As a follow-up to my time management blog, I wanted to expand on how I balance professional and personal art in my own life. Right now I work mostly from home. I still get large freelance assignments so finding a balance was big for me.
1.) Set clear boundaries for when you do and don't work on professional assignments. (If you can).
I'm lucky enough where I don't have massive amounts of work so I can set my schedule and stick to it. I work on my freelance work during the week only until 5pm, and then on weekends and after 5pm I work on my personal work. It's important for me not to blur those lines, or I can get burnt out really fast, especially because working from home there is no leaving the work place at the end of the day. My schedule helps me feel more motivated to do job work too.
2.) Detach yourself from the internet.
Sometimes at the end of a long day of working for someone else, the last thing you want to do is more art. If you really want to get your own work done, try turning off the internet, turning off the TV and putting on noise cancelling headphones to get in the zone. Music helps to keep me inspired to continue working.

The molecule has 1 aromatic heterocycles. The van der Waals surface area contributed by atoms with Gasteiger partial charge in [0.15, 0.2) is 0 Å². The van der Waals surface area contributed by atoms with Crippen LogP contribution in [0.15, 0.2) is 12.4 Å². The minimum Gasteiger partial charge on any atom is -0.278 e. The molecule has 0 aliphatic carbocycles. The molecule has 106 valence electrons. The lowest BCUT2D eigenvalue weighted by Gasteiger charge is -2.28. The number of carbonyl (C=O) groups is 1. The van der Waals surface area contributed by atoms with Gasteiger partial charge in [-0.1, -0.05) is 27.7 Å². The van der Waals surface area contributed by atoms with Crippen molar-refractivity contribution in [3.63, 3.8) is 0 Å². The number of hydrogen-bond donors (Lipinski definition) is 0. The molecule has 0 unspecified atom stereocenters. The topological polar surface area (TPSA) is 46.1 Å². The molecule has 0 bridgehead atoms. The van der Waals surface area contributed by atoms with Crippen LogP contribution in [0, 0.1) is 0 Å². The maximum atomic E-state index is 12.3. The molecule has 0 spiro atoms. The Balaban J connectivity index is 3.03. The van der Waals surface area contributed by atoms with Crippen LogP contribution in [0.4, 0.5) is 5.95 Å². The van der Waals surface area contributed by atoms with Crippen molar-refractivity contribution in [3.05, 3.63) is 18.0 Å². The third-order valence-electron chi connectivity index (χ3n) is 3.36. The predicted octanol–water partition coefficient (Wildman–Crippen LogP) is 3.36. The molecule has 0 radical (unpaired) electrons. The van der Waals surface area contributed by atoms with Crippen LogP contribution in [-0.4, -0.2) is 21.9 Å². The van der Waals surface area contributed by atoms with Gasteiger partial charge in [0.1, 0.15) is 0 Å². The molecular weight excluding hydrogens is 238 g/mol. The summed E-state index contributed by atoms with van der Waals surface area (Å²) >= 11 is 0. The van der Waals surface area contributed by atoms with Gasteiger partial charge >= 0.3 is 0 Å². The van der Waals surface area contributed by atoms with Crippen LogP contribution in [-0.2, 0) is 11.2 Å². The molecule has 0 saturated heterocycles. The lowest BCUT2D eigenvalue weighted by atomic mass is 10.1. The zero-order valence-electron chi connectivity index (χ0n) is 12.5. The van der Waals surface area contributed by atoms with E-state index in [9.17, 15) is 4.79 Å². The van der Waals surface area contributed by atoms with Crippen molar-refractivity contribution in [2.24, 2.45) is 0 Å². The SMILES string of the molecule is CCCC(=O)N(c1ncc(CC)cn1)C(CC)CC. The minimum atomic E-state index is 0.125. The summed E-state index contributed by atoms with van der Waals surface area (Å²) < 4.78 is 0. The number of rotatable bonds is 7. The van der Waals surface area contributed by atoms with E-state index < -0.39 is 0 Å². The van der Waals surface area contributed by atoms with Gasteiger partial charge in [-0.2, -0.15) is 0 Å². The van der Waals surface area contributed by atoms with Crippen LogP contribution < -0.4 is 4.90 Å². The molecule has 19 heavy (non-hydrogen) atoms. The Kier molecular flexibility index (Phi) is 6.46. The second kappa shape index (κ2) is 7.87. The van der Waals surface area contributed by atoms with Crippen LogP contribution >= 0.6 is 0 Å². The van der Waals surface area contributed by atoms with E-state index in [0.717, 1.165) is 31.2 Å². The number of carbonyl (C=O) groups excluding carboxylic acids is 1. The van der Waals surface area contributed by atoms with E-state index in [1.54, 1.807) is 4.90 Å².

3.) Consider having 1 or 2 larger personal projects, instead of many small ones.
Last summer, I was just making one picture at a time. But I found that it was hard to get motivated after finishing each one, and hard to come up with new ideas every time that I liked. What I'm doing right now is a large design project. I read this book called "Revolution", about a modern day girl who reads a diary about a girl from the French Revolution. In order to give a focus to my portfolio and skill building, I decided to design all (or most) of the environments and characters described in the books. I spent a lot of time researching reference pictures, going to the library, and combing through the book to write down all of the author's descriptions for what I wanted to draw. I've found that since it's something I enjoy, and it gives me a large amount of small goals to reach, it's easier to get motivated to work on it. This way if I have a really busy week, I can just color a character sheet, or sketch an 18th century hat. I'm still working and contributing to an ultimate goal, but I don't have to spend all that creative energy trying to come up with a project every time. So finding something that gives a focus to your personal work, may make it easier to set aside time.
Time Management is a tricky beast. While it can appear to be something you are “just good at” or “just bad at”, ultimately it is a skill that takes time to learn and develop. You need time to learn how to handle time.
Why time management is important in the art industry.